US and its allies press for a UN meeting on human rights in North Korea
North Korean leader Kim Jong-Un, in an image on November 29, 2017 of the North Korean official agency KCNA, has been accused of putting his nuclear ambitions ahead of the welfare of its citizens
The United States, the United Kingdom, France and six other countries, including Uruguay, on Friday called for a meeting of the UN Permanent Council to discuss human rights abuses in North Korea, which is already criticized for its nuclear ambitions.
The session, scheduled for December 11, will be the fourth time since 2014 that the Council holds an annual meeting on the grim human rights record in the Asian country.
Italy, Japan, Senegal, Sweden and Ukraine also joined to request the meeting, according to a letter to which the AFP had access.
China, Pyongyang’s main ally, has sought in the past to block any discussion on human rights in North Korea, arguing that the Human Rights Council in Geneva was the right forum for that and not the Security Council.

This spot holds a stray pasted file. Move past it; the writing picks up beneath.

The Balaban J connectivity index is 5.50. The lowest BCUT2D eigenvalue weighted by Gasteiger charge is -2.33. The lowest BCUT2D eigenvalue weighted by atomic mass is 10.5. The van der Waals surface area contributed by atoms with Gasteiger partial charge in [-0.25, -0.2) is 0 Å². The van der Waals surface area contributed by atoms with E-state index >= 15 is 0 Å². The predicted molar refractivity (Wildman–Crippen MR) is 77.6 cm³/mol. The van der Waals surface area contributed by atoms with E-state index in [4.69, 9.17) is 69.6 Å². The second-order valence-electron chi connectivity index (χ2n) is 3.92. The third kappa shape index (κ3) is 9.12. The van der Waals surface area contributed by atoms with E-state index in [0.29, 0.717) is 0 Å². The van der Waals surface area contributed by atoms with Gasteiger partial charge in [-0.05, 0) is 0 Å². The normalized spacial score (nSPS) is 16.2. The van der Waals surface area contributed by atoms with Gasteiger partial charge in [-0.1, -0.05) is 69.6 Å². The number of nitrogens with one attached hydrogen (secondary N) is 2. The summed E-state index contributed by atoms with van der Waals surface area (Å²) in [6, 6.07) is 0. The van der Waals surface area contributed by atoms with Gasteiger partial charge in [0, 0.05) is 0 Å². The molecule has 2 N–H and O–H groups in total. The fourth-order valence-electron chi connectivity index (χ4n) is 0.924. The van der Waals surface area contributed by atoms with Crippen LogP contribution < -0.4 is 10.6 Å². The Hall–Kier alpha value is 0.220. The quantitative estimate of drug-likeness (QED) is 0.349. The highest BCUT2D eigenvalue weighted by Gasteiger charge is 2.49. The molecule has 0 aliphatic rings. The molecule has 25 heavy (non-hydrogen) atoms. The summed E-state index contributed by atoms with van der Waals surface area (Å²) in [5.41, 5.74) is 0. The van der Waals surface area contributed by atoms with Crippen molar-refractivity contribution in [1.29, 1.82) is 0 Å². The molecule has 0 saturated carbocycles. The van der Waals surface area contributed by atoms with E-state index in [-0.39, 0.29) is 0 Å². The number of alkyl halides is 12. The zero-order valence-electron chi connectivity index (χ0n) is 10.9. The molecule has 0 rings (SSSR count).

But on all three occasions Beijing could not get a procedural vote and the meeting went ahead.
In addition, the United Nations General Assembly plans to adopt a resolution this month condemning North Korea for human rights violations and conducting nuclear and missile tests while its population suffers a severe famine.
North Korea held its sixth nuclear test this year and launched a series of advanced missiles, including intercontinental ballistic rockets, even as 18 million of its citizens – 70% of the population – face food shortages.